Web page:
Meth has a long and storied history — even Adolph Hitler used it.
First made by a Japanese chemist in the 1890s, meth was used during World War II by German troops to keep awake and alert. Hitler’s doctor administered a shot of meth a day to the Nazi leader.
In the 1950s, meth was legal in America and could be obtained by prescription. Doctors used it to treat obesity, alcoholism and narcolepsy.
In 1965, in response to growing abuse, Congress passed the Drug Abuse Control Act, the first step toward severely limiting meth’s sale.
Addicts reacted by cooking their own meth, often at home, in make-do surroundings. Meth was often a cocaine substitute, since it was as addictive but cheaper than the white powder.
In the 1970s, various motorcycle gangs began cooking and selling meth. These days, while meth is concentrated in rural communities, it is also a popular “club drug” in Los Angeles, Chicago and New York.
Meth, sometimes called crank, is cheap and easy to make.
Addicts who want to make the drug can get recipes off the Internet. Recipes differ but depend on the chemical reduction of the decongestants ephedrine and pseudoephedrine.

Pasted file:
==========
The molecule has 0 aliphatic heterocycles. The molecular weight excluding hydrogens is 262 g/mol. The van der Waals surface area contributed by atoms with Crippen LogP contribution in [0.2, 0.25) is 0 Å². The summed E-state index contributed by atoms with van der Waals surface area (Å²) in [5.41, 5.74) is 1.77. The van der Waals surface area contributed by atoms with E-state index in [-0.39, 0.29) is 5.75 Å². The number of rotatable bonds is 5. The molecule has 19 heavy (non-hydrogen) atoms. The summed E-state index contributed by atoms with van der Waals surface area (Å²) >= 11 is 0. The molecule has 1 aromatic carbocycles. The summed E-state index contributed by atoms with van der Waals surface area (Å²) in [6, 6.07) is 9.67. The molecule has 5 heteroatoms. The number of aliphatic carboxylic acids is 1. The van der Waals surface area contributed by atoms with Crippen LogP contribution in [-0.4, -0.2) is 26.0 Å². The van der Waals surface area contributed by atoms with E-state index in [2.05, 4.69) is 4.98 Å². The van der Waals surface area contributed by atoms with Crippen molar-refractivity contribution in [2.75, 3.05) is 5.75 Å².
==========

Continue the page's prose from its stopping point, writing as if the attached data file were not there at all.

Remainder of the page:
Other chemicals used as catalysts can explode or catch fire during the cooking process. Law enforcement agents often find labs because of fires and explosions. Gases generated also can be dangerous, especially to children, who can suffer lung and nerve damage.
The federal government and many states now restrict the sale of meth ingredients. While that has cut down on the number of U.S. labs, addicts continue to buy meth imported from Mexico.
But, with crackdowns expected at the Mexican border, the number of U.S. labs is likely to rise again, officials say.
— John Monk
The Nazi and Red P methods
Local authorities say the “Nazi method” is by far the most popular way to make meth in the Midlands. It uses anhydrous ammonia (a liquified fertilizer) and lithium from batteries as catalysts.
The Nazi method requires no heat source and can be made by mixing the ingredients in buckets until the drug begins to crystallize.
A second method, known as the “Red P” method, does require heat and is gaining traction.
Red P is named after its main ingredient, red phosphorus. Red phosphorus itself isn’t dangerous. But when it reacts with water and oxygen, it forms colorless, odorless and poisonous phosphine gas.
Meth cooks often will buy hundreds of matchbooks for their striker plates, which contain red phosphorus.
Red P labs are rare in the Midlands, but not unheard of.
June 1, Lexington County deputies busted what Sheriff James Metts called the biggest Red P lab the department has seen, in a neighborhood in Gaston.
Matchbooks were everywhere.
— Adam Beam, John Monk